Now, I’m not saying I don’t enjoy this movie. I enjoy it a hell of a lot. But I don’t enjoy it for the plot. The plot, to me, feels somewhat incidental. Sure, yeah, the universe is in danger, rogue Klingons want a weapon of horrible power, time ribbon, mad scientist. It’s got holes and I honestly think the series did a better job dealing with Picard’s regrets and life choices than the movie does. So what I enjoy about it is the acting and the character interactions and the visuals, which are nicely done. It is fun to see Kirk and Picard on screen together, even if the means to do so is a little wonky. I like seeing the newer crew get a feature and there’s some fantastic over-acting from Brent Spiner as Data, who uses his new emotion chip and finds it difficult to control. I like the saucer separation and the evacuation scenes, because I love seeing how a ship like the Enterprise D, with all of its civilians and the like, deals with a crisis. I like that the movie exists. It could have been so much better, but it was a bonus taste of TNG when I was missing it and so while it might be nostalgia talking, I like it. Holes and all.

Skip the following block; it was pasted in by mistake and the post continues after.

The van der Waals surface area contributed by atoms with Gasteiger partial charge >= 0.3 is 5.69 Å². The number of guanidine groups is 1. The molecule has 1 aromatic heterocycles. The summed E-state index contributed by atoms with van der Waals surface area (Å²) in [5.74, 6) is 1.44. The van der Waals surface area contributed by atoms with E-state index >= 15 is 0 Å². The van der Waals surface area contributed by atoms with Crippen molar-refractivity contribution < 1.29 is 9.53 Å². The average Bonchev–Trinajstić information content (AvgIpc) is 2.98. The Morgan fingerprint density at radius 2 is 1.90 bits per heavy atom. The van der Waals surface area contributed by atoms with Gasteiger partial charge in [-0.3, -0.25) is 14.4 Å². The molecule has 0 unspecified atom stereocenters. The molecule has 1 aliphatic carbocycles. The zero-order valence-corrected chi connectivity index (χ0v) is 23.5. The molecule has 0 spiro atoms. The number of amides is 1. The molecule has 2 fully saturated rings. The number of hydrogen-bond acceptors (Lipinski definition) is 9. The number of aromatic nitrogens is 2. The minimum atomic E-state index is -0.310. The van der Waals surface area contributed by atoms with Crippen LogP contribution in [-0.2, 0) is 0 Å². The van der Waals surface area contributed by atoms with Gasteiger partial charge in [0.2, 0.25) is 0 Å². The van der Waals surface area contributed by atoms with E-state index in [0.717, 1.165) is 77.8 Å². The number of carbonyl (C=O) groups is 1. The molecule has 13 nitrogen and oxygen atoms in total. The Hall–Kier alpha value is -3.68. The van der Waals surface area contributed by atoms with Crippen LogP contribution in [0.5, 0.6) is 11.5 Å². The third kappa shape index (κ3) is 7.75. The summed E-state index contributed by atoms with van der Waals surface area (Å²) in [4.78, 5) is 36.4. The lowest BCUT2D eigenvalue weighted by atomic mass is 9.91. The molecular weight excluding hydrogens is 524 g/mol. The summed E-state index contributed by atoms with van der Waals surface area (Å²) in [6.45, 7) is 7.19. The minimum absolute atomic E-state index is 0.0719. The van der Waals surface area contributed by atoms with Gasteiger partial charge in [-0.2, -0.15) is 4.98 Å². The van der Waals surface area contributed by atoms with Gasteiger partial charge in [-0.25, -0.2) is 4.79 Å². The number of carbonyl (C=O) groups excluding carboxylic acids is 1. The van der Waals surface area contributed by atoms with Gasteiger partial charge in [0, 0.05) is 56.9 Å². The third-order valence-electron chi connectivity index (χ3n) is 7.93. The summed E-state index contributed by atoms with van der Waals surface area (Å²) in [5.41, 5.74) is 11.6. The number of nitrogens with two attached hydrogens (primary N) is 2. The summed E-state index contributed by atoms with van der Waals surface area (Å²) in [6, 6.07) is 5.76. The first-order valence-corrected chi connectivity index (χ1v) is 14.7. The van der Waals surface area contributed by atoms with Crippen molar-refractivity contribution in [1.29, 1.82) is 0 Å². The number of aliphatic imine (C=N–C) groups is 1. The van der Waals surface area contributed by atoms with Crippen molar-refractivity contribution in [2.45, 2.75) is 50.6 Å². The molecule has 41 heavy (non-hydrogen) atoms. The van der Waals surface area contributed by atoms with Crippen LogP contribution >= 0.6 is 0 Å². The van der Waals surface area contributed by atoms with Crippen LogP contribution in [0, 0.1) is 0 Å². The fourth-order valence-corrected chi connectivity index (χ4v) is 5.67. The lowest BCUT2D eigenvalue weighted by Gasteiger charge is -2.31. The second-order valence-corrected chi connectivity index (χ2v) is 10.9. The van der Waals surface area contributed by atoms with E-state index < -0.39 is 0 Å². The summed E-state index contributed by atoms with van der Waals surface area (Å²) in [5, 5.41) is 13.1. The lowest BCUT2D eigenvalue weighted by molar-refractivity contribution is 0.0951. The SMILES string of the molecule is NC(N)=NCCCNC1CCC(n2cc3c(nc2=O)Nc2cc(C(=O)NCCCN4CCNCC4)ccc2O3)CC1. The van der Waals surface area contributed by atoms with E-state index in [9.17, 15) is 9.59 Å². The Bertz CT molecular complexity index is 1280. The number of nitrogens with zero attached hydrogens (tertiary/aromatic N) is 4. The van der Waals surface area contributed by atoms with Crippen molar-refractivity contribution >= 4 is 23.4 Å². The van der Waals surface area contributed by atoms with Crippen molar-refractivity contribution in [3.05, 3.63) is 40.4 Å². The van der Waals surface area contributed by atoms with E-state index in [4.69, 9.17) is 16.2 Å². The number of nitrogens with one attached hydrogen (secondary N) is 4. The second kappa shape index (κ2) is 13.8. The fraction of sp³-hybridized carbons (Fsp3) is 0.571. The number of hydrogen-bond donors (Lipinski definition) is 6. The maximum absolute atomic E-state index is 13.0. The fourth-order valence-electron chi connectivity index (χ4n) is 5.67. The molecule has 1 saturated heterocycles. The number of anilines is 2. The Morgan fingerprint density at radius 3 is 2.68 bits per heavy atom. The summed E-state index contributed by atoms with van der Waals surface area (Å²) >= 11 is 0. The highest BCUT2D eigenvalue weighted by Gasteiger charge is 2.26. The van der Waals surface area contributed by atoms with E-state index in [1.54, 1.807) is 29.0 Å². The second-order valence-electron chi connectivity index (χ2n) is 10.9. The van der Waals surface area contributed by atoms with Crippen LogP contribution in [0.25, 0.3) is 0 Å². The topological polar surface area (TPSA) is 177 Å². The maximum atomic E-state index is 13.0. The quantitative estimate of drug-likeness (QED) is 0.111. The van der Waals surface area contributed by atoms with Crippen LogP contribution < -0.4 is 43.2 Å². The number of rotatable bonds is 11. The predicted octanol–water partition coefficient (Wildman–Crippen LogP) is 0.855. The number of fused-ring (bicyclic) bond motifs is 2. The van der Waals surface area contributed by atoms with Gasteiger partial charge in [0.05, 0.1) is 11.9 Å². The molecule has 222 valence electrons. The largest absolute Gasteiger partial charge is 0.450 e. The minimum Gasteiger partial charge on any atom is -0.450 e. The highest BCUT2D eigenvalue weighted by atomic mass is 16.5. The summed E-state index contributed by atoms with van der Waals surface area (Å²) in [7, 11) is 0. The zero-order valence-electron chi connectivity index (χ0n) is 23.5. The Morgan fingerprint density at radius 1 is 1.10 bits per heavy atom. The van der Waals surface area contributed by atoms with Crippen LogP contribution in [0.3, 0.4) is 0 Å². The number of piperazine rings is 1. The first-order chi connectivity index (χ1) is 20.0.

January 22, 2011 Posted by | daily reviews | , , , , | Leave a comment

Star Trek Generations

January 22, 2011

Star Trek Generations

This movie represents not just the first film involving the cast of the next generation but also the first Star Trek movie to give up on using the numbered system. This made for fun times when I was still working at Blockbuster and a customer would want to know the order of the movies. Of course I know it, but most of the time they would not. For the average non Trek fan there’s no way to tell which comes first: Generations or Insurrection. It also means that we’ll never see Star Trek XII: So Very Tired. Even though the next Star Trek movie to come out will be the twelfth.